corroded battery terminals

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  #1  
Old 12-21-10, 02:59 PM
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corroded battery terminals

What can you put on battery posts to keep them from corroding? I've had to remove the cable & wire brush the positive terminal on my son's battery twice in the last month because of no-start.
By the way, the battery is only a couple of years old and does not need replacing. Thanks!
 
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Old 12-21-10, 03:10 PM
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I use a corrosion spray that I still have from 10 yrs ago when I was in the Navy. Clean everything, then spray. Works very well.

Old school used to be Vaseline..but growing up, basic grease also worked.

I believe the problem is that the battery vents the vapors right near the clamps which causes the corrosion. Seal the clamps from the vapors..problem (maybe) solved.
 
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Old 12-21-10, 05:04 PM
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Do as above and I'd get those red and green felt anti-corrision washers that fit under the clamps on the terminals (like $2-3). Sold at auto supply places, walmart, etc... They seem to neutralize whatever acid may come up from around the top of the battery.
 
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Old 12-21-10, 05:33 PM
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I clean mine with a terminal brush, clean and neutralize with baking soda and water, put down the felt pads, spray with terminal protection spray.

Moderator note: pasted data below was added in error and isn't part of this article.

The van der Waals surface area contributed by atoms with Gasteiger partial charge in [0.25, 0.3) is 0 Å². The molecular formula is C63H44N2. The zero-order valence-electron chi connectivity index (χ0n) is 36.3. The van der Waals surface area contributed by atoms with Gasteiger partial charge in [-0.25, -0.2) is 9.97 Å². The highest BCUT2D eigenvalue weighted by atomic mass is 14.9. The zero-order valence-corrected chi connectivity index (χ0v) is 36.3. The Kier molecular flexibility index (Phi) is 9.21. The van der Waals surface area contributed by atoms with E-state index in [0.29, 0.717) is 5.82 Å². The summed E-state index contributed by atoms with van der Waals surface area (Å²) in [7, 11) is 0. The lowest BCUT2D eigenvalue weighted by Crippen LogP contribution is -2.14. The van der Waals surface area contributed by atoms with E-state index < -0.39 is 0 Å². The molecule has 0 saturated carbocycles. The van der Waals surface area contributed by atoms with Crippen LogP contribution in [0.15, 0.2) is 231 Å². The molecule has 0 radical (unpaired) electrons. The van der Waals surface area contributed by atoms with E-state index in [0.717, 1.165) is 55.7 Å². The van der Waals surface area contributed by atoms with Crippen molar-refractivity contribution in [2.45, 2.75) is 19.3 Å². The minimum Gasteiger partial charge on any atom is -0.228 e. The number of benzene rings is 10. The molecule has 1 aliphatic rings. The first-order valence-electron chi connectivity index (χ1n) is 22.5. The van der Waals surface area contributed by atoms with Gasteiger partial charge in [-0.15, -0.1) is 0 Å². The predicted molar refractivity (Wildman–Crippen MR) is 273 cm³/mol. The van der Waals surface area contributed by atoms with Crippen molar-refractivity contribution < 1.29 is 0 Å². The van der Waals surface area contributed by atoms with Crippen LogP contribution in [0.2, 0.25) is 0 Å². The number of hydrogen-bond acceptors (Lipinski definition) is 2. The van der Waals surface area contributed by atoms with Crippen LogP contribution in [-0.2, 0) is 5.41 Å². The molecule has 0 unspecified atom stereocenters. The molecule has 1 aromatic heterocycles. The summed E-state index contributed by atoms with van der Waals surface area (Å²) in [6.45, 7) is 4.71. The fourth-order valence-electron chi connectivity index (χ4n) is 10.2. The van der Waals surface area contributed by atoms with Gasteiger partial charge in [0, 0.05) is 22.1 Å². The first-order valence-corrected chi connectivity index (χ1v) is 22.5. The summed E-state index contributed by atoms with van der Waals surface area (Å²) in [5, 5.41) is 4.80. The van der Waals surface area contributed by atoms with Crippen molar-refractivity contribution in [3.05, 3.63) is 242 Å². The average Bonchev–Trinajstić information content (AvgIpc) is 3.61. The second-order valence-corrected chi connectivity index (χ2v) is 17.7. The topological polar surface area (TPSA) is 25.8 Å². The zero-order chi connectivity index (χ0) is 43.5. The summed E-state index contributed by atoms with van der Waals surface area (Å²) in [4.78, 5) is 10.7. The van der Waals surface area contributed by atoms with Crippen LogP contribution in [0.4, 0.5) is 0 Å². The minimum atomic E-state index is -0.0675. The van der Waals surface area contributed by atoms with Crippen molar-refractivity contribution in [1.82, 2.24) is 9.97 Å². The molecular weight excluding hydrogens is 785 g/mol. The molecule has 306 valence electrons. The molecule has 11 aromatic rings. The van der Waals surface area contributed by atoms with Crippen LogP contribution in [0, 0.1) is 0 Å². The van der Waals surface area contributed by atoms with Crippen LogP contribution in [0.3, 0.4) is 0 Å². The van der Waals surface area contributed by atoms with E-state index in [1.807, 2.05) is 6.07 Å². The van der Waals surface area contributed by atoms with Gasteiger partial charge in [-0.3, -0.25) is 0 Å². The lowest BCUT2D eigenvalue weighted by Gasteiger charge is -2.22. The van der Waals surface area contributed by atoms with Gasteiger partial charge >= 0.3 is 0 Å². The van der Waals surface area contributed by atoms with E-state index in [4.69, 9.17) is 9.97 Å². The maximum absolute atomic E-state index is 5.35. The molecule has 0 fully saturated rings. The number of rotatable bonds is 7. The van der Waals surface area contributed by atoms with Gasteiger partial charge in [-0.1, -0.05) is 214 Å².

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Old 12-21-10, 06:15 PM
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Best I've found is clean posts and terminals good with a wire brush, coat the posts and terminals liberally w/ antiseize(it's conductive) and reassemble.
Mike
 
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Old 12-21-10, 06:58 PM
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dielectric grease after you cleaned posts/terminals
terminals must be set all the way down on posts, or they will wiggle themselves up on posts
spray over with electrical sealant; i think, that's what guys are referring to. it's purple in color. 2 bucks. good investment. i used to be religious felt washers user, but they still do not work 100%. also, felt washers must be soaked in grease to work. any grease, even butter.
 
  #7  
Old 12-22-10, 09:44 PM
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The corrosion may have followed the battery cable wiring inside the insulation. To check use a razor blade to cut a small slit into the insulation. Use a pick or something similar to pull the insulation back just enough to see the wiring and look for corrosion. If you see some you need to cut the wire back to uncorroded wiring. You may need to replace the cable if you have to cut too much back.

If you dont have the washers spray or apply the terminal protector at the base of the battery post where it meets the plastic case. That is where gases can sometimes get to the terminals.

And also, an overcharged or excessively discharged and recharged battery can give off a lot of corrosive gas that will attack anything near the battery.
 
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